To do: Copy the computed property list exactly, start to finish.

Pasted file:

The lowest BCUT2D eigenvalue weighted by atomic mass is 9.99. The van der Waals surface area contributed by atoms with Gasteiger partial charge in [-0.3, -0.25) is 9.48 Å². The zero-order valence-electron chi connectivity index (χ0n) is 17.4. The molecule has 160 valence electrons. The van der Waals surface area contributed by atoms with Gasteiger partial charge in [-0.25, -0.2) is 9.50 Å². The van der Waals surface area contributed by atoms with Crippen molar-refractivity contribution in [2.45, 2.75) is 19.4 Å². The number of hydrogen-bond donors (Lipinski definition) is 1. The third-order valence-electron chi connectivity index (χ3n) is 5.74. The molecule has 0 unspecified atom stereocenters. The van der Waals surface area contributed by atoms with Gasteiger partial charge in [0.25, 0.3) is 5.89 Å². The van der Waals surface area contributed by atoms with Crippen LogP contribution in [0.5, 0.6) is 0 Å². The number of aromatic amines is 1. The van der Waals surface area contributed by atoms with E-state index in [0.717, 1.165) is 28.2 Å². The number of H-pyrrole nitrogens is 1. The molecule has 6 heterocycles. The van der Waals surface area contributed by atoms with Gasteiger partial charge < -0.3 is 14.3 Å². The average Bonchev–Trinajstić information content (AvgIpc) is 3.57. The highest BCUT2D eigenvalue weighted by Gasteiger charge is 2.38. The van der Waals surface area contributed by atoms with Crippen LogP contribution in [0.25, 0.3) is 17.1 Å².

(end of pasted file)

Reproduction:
The lowest BCUT2D eigenvalue weighted by atomic mass is 9.99. The van der Waals surface area contributed by atoms with Gasteiger partial charge in [-0.3, -0.25) is 9.48 Å². The zero-order valence-electron chi connectivity index (χ0n) is 17.4. The molecule has 160 valence electrons. The van der Waals surface area contributed by atoms with Gasteiger partial charge in [-0.25, -0.2) is 9.50 Å². The van der Waals surface area contributed by atoms with Crippen molar-refractivity contribution in [2.45, 2.75) is 19.4 Å². The number of hydrogen-bond donors (Lipinski definition) is 1. The third-order valence-electron chi connectivity index (χ3n) is 5.74. The molecule has 0 unspecified atom stereocenters. The van der Waals surface area contributed by atoms with Gasteiger partial charge in [0.25, 0.3) is 5.89 Å². The van der Waals surface area contributed by atoms with Crippen LogP contribution in [0.5, 0.6) is 0 Å². The number of aromatic amines is 1. The van der Waals surface area contributed by atoms with E-state index in [0.717, 1.165) is 28.2 Å². The number of H-pyrrole nitrogens is 1. The molecule has 6 heterocycles. The van der Waals surface area contributed by atoms with Gasteiger partial charge < -0.3 is 14.3 Å². The average Bonchev–Trinajstić information content (AvgIpc) is 3.57. The highest BCUT2D eigenvalue weighted by Gasteiger charge is 2.38. The van der Waals surface area contributed by atoms with Crippen LogP contribution in [0.25, 0.3) is 17.1 Å².